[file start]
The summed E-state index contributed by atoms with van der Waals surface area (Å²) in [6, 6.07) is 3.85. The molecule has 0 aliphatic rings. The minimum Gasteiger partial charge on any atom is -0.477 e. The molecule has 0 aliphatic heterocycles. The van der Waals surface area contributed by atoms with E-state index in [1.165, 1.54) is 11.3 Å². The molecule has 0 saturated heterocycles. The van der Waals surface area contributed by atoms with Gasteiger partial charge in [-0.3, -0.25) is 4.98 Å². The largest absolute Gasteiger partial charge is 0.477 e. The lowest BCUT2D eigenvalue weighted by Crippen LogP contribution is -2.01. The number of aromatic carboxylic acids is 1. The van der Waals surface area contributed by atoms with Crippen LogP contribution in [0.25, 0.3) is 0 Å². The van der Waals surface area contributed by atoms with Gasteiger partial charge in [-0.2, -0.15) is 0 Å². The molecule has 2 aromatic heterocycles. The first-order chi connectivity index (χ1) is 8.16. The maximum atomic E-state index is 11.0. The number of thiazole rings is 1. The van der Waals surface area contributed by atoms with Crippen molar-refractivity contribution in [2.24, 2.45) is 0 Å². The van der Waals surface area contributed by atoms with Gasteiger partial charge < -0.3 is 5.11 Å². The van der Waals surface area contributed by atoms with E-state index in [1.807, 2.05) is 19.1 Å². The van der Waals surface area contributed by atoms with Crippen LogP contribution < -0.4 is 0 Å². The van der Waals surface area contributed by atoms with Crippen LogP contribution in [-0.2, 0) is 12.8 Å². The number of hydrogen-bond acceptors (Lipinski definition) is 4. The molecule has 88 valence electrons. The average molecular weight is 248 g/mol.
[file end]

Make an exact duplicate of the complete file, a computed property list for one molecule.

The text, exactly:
The summed E-state index contributed by atoms with van der Waals surface area (Å²) in [6, 6.07) is 3.85. The molecule has 0 aliphatic rings. The minimum Gasteiger partial charge on any atom is -0.477 e. The molecule has 0 aliphatic heterocycles. The van der Waals surface area contributed by atoms with E-state index in [1.165, 1.54) is 11.3 Å². The molecule has 0 saturated heterocycles. The van der Waals surface area contributed by atoms with Gasteiger partial charge in [-0.3, -0.25) is 4.98 Å². The largest absolute Gasteiger partial charge is 0.477 e. The lowest BCUT2D eigenvalue weighted by Crippen LogP contribution is -2.01. The number of aromatic carboxylic acids is 1. The van der Waals surface area contributed by atoms with Crippen LogP contribution in [0.25, 0.3) is 0 Å². The van der Waals surface area contributed by atoms with Gasteiger partial charge in [-0.2, -0.15) is 0 Å². The molecule has 2 aromatic heterocycles. The first-order chi connectivity index (χ1) is 8.16. The maximum atomic E-state index is 11.0. The number of thiazole rings is 1. The van der Waals surface area contributed by atoms with Crippen molar-refractivity contribution in [2.24, 2.45) is 0 Å². The van der Waals surface area contributed by atoms with Gasteiger partial charge < -0.3 is 5.11 Å². The van der Waals surface area contributed by atoms with E-state index in [1.807, 2.05) is 19.1 Å². The van der Waals surface area contributed by atoms with Crippen LogP contribution < -0.4 is 0 Å². The van der Waals surface area contributed by atoms with Crippen LogP contribution in [-0.2, 0) is 12.8 Å². The number of hydrogen-bond acceptors (Lipinski definition) is 4. The molecule has 88 valence electrons. The average molecular weight is 248 g/mol.